Number 2 being the concept. the concept of a magic casting based game where you can specialize in one or two elements, or go all around is pretty amazing. The spells are nice, though they could've helped to be a little more impressive on the graphical side. Even some of the spells cast by enemies can be dodged as well, even though this is a turn based game. The battle system was pretty nifty, in my opinion.
Number 3 is the music. Oh god, the music is simply amazing. The early on areas have pretty decent music, but once you begin to reach further in to the game, the music progresses to be better and better, and once you reach Brannoch, it's almost orgasmic how brilliant the music is. Once again, opinion driven. For some, it was like their ears were bleeding, but they probably had NO taste in music. However, hearing that same battle theme becomes very irritating, but they were kind enough to include sliders for music and sound effects though.
Number 4, and I wish this didn't have to be pointed out, but the potential. The potential for this game is in unbelievably high supply, and you would understand this if you played through the whole game. It's just a total shame that they never went through with actually polishing the game and running it through a few times.
All things being said, Quest 64 was decent, at best, but the insane amount of potential it possessed is almost overpowering to think about. That being said, Quest 64 was the first of it's kind, and to put it in a way, FF7 and all the other future RPGs probably have Quest 64 to thank. I know alot of people would disagree, but think about it.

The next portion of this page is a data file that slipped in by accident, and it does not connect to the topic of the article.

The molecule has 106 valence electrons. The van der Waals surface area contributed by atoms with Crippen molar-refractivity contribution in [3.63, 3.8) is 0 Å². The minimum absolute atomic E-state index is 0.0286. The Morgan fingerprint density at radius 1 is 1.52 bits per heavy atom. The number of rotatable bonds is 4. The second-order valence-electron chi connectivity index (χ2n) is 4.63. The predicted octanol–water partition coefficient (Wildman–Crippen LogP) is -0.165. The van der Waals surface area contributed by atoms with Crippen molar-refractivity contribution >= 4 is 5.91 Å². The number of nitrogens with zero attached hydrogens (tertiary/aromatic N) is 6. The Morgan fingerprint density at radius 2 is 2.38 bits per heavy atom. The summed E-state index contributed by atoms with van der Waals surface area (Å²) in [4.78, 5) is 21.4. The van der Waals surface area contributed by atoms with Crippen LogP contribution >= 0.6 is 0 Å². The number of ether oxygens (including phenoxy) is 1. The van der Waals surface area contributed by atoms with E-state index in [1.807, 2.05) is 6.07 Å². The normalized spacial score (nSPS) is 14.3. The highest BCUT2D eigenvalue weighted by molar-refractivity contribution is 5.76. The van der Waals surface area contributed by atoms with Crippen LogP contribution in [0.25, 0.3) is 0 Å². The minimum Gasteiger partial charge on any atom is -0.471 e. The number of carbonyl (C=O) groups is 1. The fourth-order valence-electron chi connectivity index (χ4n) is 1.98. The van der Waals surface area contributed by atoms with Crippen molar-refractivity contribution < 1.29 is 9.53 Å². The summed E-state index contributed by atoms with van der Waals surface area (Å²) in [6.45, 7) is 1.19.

Quest 64 revolutionized the RPG, and Final Fantasy perfected it (Almost).
And this, is the legacy I feel like picking up. I know my references, what I'm aiming for and what I'm plotting, and all I need to do now is execute it, in my own fashion.
DR. IVIL RRRRROBOTNIK! I have returned! And you nincombots had better not screw up this time!
Silliness aside, I'm now playing the waiting game. Allow me to explain.
So the day after I posted my previous blog, I was cleared to go to MEPS and do a physical and get sworn in and all that jazz, along with the contract, right? My sergeant gave me a wonderful warning, noting that it would be "One of the longest days of your life.". He was right. VERY right. Woke up at 2:30 AM to get myself prepared and cleaned up (We had room mates at the hotel, so I had to assure that we all got the right amount of time to prepare.) and got onto a shuttle into fort Jackson at 5 AM.
Basically, for those of you that have gone to get your drivers license, you know how government operated facilities work - slowly and as boring as possible, right? This was like the pinnacle of testing your patience. I remember beginning at 5 AM in the morning, and then leaving the MEPS center at 4 PM. HOLY. ROBOTNIK'ING. SHIT. I spend quite literally the equivalent of a full day in there - and I wasn't done.
It turns out that the doctor that gave me the final physical report was a complete and utter quack, and decided to make me metaphorically jump through some more hoops while playing a little tune on a music box. In more realistic terms, he learned about my metal bar in chest surgery (See blog god-knows-how-far-back, old members might remember), and decided that apparently because it was "For cosmetic purposes" (F*@&ing quack.) he would have me come back two days later to get scanned in all ways and forms. So I had to go back.
2 days later, come back, go through like 3 different scanning procedures, and it was much like the physical procedure, but thankfully I had a book this time around - Salem's Lot, a good 651 pages of bad-ass vampire book, not that sissy twilight junk - it's stephen king, so you know it's good. I'm rambling though. so I now have all that taken care of, turn it in, and now they told me that I have to wait for the Sergeant General to approve it. that time has already gone by, and luckily, I got the OK, HOWEVER, now it has to be viewed by yet another doctor. This time, the wait is a good ETA of at the least, a week.
So I'm playing the waiting game right now.
Now onto the actual blog!